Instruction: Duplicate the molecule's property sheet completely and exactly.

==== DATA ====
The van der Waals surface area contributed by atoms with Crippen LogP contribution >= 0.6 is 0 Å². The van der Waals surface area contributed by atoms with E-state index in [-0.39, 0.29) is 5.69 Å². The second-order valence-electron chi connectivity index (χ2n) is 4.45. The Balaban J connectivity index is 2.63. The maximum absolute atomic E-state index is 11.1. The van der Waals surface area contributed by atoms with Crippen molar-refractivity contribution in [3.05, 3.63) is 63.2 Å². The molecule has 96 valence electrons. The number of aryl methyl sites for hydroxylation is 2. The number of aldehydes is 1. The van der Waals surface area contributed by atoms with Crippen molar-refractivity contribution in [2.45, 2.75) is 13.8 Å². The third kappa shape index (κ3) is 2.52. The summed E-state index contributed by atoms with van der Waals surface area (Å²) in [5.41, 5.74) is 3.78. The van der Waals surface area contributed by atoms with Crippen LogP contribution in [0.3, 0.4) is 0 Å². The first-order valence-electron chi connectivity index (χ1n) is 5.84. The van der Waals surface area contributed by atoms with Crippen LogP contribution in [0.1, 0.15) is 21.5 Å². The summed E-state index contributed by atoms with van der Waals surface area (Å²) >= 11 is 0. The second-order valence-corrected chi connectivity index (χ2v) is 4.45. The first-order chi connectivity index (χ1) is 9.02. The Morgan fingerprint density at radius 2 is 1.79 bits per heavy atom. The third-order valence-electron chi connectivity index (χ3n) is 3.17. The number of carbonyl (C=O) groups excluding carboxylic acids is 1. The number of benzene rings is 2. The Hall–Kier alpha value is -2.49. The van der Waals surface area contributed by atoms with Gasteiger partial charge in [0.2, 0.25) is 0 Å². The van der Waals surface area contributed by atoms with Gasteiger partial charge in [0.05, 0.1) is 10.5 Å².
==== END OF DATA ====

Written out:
The van der Waals surface area contributed by atoms with Crippen LogP contribution >= 0.6 is 0 Å². The van der Waals surface area contributed by atoms with E-state index in [-0.39, 0.29) is 5.69 Å². The second-order valence-electron chi connectivity index (χ2n) is 4.45. The Balaban J connectivity index is 2.63. The maximum absolute atomic E-state index is 11.1. The van der Waals surface area contributed by atoms with Crippen molar-refractivity contribution in [3.05, 3.63) is 63.2 Å². The molecule has 96 valence electrons. The number of aryl methyl sites for hydroxylation is 2. The number of aldehydes is 1. The van der Waals surface area contributed by atoms with Crippen molar-refractivity contribution in [2.45, 2.75) is 13.8 Å². The third kappa shape index (κ3) is 2.52. The summed E-state index contributed by atoms with van der Waals surface area (Å²) in [5.41, 5.74) is 3.78. The van der Waals surface area contributed by atoms with Crippen LogP contribution in [0.3, 0.4) is 0 Å². The first-order valence-electron chi connectivity index (χ1n) is 5.84. The van der Waals surface area contributed by atoms with Crippen LogP contribution in [0.1, 0.15) is 21.5 Å². The summed E-state index contributed by atoms with van der Waals surface area (Å²) >= 11 is 0. The second-order valence-corrected chi connectivity index (χ2v) is 4.45. The first-order chi connectivity index (χ1) is 9.02. The Morgan fingerprint density at radius 2 is 1.79 bits per heavy atom. The third-order valence-electron chi connectivity index (χ3n) is 3.17. The number of carbonyl (C=O) groups excluding carboxylic acids is 1. The number of benzene rings is 2. The Hall–Kier alpha value is -2.49. The van der Waals surface area contributed by atoms with Gasteiger partial charge in [0.2, 0.25) is 0 Å². The van der Waals surface area contributed by atoms with Gasteiger partial charge in [0.05, 0.1) is 10.5 Å².